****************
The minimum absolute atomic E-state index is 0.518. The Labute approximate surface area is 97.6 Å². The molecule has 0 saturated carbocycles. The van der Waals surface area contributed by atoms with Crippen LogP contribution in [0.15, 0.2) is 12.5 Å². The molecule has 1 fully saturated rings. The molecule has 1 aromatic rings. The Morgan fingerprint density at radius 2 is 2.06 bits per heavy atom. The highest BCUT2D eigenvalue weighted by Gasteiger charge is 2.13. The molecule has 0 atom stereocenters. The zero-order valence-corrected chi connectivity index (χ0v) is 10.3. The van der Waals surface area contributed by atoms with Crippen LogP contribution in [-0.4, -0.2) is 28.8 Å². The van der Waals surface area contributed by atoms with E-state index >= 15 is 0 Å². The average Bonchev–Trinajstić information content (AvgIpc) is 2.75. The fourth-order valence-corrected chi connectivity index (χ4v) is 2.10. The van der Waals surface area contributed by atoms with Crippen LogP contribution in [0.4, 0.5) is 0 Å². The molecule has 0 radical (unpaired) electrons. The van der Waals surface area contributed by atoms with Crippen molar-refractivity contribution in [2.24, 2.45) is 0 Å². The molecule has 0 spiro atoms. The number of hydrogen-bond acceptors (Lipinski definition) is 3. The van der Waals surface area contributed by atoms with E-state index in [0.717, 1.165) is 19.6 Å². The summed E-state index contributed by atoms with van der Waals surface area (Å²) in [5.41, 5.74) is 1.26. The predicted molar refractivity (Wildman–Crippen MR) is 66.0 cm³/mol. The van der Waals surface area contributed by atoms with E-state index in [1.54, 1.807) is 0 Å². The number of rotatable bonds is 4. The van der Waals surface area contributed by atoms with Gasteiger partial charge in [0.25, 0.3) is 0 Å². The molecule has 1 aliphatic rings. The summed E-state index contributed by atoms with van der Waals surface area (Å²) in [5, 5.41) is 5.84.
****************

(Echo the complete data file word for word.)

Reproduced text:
The minimum absolute atomic E-state index is 0.518. The Labute approximate surface area is 97.6 Å². The molecule has 0 saturated carbocycles. The van der Waals surface area contributed by atoms with Crippen LogP contribution in [0.15, 0.2) is 12.5 Å². The molecule has 1 fully saturated rings. The molecule has 1 aromatic rings. The Morgan fingerprint density at radius 2 is 2.06 bits per heavy atom. The highest BCUT2D eigenvalue weighted by Gasteiger charge is 2.13. The molecule has 0 atom stereocenters. The zero-order valence-corrected chi connectivity index (χ0v) is 10.3. The van der Waals surface area contributed by atoms with Crippen LogP contribution in [-0.4, -0.2) is 28.8 Å². The van der Waals surface area contributed by atoms with E-state index >= 15 is 0 Å². The average Bonchev–Trinajstić information content (AvgIpc) is 2.75. The fourth-order valence-corrected chi connectivity index (χ4v) is 2.10. The van der Waals surface area contributed by atoms with Crippen LogP contribution in [0.4, 0.5) is 0 Å². The molecule has 0 radical (unpaired) electrons. The van der Waals surface area contributed by atoms with Crippen molar-refractivity contribution in [2.24, 2.45) is 0 Å². The molecule has 0 spiro atoms. The number of hydrogen-bond acceptors (Lipinski definition) is 3. The van der Waals surface area contributed by atoms with E-state index in [0.717, 1.165) is 19.6 Å². The summed E-state index contributed by atoms with van der Waals surface area (Å²) in [5.41, 5.74) is 1.26. The predicted molar refractivity (Wildman–Crippen MR) is 66.0 cm³/mol. The van der Waals surface area contributed by atoms with E-state index in [1.54, 1.807) is 0 Å². The number of rotatable bonds is 4. The van der Waals surface area contributed by atoms with Gasteiger partial charge in [0.25, 0.3) is 0 Å². The molecule has 1 aliphatic rings. The summed E-state index contributed by atoms with van der Waals surface area (Å²) in [5, 5.41) is 5.84.